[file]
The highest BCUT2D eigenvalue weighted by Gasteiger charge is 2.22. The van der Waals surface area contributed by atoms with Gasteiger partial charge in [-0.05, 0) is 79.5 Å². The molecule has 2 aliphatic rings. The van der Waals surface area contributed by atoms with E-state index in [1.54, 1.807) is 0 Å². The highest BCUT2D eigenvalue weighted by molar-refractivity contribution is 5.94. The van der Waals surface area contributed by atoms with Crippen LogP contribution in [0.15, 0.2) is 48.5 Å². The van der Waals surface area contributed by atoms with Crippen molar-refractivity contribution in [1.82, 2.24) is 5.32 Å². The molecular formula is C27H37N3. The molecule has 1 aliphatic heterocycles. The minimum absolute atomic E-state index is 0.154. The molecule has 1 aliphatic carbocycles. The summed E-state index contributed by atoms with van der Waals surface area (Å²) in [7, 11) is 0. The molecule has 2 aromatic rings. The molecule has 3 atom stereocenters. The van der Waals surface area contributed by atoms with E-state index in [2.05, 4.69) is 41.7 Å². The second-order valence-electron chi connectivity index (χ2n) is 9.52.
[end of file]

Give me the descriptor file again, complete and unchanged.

The highest BCUT2D eigenvalue weighted by Gasteiger charge is 2.22. The van der Waals surface area contributed by atoms with Gasteiger partial charge in [-0.05, 0) is 79.5 Å². The molecule has 2 aliphatic rings. The van der Waals surface area contributed by atoms with E-state index in [1.54, 1.807) is 0 Å². The highest BCUT2D eigenvalue weighted by molar-refractivity contribution is 5.94. The van der Waals surface area contributed by atoms with Crippen LogP contribution in [0.15, 0.2) is 48.5 Å². The van der Waals surface area contributed by atoms with Crippen molar-refractivity contribution in [1.82, 2.24) is 5.32 Å². The molecular formula is C27H37N3. The molecule has 1 aliphatic heterocycles. The minimum absolute atomic E-state index is 0.154. The molecule has 1 aliphatic carbocycles. The summed E-state index contributed by atoms with van der Waals surface area (Å²) in [7, 11) is 0. The molecule has 2 aromatic rings. The molecule has 3 atom stereocenters. The van der Waals surface area contributed by atoms with E-state index in [2.05, 4.69) is 41.7 Å². The second-order valence-electron chi connectivity index (χ2n) is 9.52.